PALMYRA — Like many siblings, the Smestad brothers — Josh and Sam — are rivals yet quick to give credit when and where it’s due.

Josh, a senior, is recognized as the better overall athlete, especially when it comes to basketball and baseball. But Sam, a junior, owns the golf course. And he knows it.

“I think (Josh) knows his place,” Sam said before the two broke out into laughter.

But when you combine the brothers together on the course — along with the play of senior Zach Hartsgrove and freshman up-and-comer Lindsay Cote — you have the core of the Nokomis golf team, a group that has enjoyed an 11-0 regular season and will play for a Class B state championships for the first time since 1999.

Natanis Golf Course in Vassalboro will host the team state championships Saturday.

The season hasn’t surprised the Smestads, or any of the Warrior golfers for that matter.

“I think we (expected to do well),” Sam Smestad said. “I think, as we’ve been progressing through these years, a lot of these guys are athletic guys. We played a lot of different sports with them. Throughout the season as we’ve played, throughout the summer as we’ve played, I don’t think we were looking for an undefeated season, but we were looking to make a run for the championship.”

The Warriors qualified for states by finishing second at the Kennebec Valley Athletic Conference Class B qualifier at Natanis on Sept. 26. Nokomis tied with Gardiner with 335 points for second place behind Erskine, which had 327 points.

Part of Nokomis’ success has come from a rivalry between all the golfers.

“We’re always talking about, on bus rides, who is going to shoot better,” Josh Smestad said. “It brings out excitement, it brings out competitive nature within our own team that makes us better.”

Sam Smestad also qualified for the individual state championships on Oct. 14, as he shot a 75 at the qualifier. He shared the top spot in KVAC B with Waterville’s Cody Pellerin.

“I was looking for a good round, and I started off birdie-birdie (over the first couple of holes),” he said. “I had good swing thoughts and I was feeling it, so I knew it was going to be a good day.”

Hartsgrove — who shot a 79 — also qualified, while Cote — shooting a 94 — qualified for individual girls state championships.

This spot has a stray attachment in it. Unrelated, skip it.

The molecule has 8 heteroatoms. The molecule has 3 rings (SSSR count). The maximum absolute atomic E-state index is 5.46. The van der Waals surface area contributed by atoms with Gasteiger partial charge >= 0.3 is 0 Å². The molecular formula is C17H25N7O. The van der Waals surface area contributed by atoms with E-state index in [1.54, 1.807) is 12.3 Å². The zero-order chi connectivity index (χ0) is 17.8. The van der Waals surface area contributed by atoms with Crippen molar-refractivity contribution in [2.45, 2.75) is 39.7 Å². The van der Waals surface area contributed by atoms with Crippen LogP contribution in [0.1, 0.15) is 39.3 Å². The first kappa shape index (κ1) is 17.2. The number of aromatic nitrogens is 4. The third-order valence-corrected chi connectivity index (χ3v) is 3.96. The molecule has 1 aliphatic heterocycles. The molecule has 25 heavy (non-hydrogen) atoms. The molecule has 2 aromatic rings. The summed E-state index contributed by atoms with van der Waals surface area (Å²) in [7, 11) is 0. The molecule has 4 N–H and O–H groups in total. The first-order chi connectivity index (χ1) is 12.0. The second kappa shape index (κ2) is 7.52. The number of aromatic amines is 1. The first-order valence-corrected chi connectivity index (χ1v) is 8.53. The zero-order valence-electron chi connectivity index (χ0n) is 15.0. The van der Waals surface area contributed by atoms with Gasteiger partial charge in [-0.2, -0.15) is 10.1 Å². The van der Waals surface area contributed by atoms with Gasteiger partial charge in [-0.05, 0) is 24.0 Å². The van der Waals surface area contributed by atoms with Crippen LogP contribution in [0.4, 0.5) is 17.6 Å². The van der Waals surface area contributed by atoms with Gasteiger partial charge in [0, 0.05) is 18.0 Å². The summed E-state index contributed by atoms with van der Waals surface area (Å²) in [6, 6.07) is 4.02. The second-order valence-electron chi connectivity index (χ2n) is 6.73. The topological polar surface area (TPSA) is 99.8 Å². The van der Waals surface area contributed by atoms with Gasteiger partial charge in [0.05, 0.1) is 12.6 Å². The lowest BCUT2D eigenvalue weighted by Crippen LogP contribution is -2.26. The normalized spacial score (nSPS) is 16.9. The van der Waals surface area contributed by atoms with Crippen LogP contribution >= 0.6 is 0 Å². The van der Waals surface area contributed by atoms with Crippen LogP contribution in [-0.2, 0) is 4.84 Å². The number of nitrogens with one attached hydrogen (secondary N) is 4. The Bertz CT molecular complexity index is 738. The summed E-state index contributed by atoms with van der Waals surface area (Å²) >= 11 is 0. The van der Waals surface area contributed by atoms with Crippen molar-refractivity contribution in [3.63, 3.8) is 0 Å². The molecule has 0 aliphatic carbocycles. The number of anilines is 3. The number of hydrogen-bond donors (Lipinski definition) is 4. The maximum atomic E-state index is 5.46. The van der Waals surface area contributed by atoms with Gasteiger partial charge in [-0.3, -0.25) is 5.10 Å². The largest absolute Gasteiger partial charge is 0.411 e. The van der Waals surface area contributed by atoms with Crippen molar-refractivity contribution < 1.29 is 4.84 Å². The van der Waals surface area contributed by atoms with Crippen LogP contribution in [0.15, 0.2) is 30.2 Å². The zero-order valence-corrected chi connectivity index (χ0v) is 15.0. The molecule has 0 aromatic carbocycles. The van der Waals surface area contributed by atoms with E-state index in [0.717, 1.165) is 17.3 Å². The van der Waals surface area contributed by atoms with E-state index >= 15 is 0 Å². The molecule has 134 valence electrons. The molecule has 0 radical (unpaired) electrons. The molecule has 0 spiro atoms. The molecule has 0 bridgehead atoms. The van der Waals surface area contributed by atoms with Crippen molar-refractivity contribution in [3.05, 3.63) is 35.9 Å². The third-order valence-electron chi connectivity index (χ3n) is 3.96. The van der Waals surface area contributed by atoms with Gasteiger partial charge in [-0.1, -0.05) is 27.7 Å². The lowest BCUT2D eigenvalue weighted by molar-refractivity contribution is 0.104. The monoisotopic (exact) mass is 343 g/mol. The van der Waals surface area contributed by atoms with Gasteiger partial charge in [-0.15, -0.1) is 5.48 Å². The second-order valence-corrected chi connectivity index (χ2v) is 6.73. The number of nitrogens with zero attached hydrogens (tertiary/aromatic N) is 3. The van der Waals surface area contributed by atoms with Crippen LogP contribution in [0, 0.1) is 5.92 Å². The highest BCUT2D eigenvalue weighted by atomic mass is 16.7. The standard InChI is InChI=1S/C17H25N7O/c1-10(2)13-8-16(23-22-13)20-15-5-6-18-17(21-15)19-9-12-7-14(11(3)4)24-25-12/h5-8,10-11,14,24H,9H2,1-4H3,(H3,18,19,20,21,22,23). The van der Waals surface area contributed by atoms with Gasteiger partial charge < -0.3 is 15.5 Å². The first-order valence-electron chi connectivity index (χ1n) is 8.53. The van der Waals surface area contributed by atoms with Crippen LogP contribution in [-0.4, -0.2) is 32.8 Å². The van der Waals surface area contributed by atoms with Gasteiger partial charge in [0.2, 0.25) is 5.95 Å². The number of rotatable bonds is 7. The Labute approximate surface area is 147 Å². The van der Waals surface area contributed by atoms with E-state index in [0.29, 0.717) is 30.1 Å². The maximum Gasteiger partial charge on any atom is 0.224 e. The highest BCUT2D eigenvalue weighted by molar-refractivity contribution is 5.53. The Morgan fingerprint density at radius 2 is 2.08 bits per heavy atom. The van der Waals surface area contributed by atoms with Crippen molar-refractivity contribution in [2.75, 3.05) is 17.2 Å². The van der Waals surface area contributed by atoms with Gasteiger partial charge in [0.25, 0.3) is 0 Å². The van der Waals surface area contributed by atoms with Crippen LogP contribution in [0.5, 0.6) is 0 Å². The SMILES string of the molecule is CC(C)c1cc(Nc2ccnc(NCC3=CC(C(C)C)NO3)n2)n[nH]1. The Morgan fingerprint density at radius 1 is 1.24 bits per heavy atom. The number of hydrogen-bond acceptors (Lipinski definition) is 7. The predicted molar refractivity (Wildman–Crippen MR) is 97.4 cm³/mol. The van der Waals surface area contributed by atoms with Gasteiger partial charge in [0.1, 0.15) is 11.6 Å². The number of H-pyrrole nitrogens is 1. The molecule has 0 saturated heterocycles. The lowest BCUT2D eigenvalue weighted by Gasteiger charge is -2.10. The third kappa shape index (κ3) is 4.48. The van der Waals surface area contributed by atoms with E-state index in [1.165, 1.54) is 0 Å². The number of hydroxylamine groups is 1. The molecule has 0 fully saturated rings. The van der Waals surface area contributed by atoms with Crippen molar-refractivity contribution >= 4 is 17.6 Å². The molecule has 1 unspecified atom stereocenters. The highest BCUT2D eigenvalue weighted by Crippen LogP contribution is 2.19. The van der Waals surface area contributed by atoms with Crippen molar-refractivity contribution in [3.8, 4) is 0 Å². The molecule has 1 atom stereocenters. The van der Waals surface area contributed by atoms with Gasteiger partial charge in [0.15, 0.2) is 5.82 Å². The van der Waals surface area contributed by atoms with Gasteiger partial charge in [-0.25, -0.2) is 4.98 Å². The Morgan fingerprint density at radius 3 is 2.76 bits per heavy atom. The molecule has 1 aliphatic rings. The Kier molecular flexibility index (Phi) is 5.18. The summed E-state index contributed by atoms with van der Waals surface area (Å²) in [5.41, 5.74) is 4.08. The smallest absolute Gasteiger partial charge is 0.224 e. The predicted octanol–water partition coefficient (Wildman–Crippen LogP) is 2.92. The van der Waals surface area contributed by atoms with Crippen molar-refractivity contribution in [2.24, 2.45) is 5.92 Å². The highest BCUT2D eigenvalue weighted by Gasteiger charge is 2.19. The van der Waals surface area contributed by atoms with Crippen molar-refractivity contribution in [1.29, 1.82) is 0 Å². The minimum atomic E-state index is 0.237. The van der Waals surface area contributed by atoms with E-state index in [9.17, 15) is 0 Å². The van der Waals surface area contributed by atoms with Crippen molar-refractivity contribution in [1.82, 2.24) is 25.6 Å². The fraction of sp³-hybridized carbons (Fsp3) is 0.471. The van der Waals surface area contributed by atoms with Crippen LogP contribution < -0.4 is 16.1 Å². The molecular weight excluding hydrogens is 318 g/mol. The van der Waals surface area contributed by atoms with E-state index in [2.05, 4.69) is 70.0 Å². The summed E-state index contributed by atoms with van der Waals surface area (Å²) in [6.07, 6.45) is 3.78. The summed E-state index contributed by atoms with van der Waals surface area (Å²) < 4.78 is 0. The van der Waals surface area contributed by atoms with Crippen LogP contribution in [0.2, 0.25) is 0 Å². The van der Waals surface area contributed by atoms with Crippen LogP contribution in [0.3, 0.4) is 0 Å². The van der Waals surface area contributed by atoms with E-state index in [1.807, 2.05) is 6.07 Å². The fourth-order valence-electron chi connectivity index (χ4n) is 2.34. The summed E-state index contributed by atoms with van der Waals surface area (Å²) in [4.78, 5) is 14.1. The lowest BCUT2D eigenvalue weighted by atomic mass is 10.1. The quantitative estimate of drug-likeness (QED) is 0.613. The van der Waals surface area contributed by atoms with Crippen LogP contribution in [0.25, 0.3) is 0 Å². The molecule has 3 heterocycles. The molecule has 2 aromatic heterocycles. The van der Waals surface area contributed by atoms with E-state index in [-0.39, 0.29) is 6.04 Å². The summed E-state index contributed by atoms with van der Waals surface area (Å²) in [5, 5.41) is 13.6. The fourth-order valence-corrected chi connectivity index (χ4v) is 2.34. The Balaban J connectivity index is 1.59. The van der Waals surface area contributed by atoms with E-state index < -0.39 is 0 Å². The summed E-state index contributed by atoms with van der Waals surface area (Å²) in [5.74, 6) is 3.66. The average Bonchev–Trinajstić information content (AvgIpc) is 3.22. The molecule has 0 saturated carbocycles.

Sam Smestad may be the better golfer in the family, but Josh is trying to close the gap.

“I do know he’s the better golfer,” Josh Smestad said. “But I’m still competitive, and I still look to beat him, get him on a bad round. As a family, we have our own little Masters tournament on his birthday, in August. And we get to play with our handicaps, so I have a chance to beat him. That’s fine, because then it comes down to who can putt, who can chip, who can play.”

Sam and Josh are just two of six kids in the Smestad family, including five boys, with ages ranging from 12 to 24.

“It’s chaos, especially when we were younger, just bringing our parents chaos,” Sam Smestad said. “But we all get along. It’s a rivalry between (Sam and Josh) against our older brothers and younger brother. But it’s a good rivalry, because we always strive to be better.”

While the brothers are together on the golf course, their days contrast a bit — Sam is part a co-operative home-schooled group. The small class, Sam said, takes a couple of trips per year, including one out of the country.

“There’s four of us in total (in the home school group),” Sam Smestad said. “We’re all just friends. All of their parents help out, we know teachers who are retired and come and help out. We get a lot of good people mixed into it.”

Josh Smestad — who was home-schooled until ninth grade — recalls trips to Colorado and Haiti, among others, before attending Nokomis.

“That’s kind of why I wanted to stay in home-school,” Josh Smestad said. “You have the ability and flexibility of a school setting. You could do math in the car toward Colorado, or stop and learn about salt mines. After that year, I felt like I had done my traveling, so that’s when I decided to do public school and experience that.”

And he’s tried to recruit Sam in the process.

“(Sam) is still in home school, and that’s been tough,” Josh Smestad said. “I’ve been trying to nag him a little bit about coming to public school.”

For now, the Smestads join together one more time, hoping to lead the Warriors to a state title.

“I think (the motto) we’re living by right now is ‘one shot at a time,'” Josh Smestad said. “It’s just that idea of composure and just enjoying the moment. We haven’t been here in 20 years as a team. So to have this privilege, we’re just going to enjoy it and take it one shot at a time, like coach (Matt Brown) keeps telling us. Erskine’s been here before, they won last year. We don’t even know which teams are in (B South). We don’t even know what they’re shooting. So we’re just going to go in there blind.”

Dave Dyer — 621-5640

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Twitter: @Dave_Dyer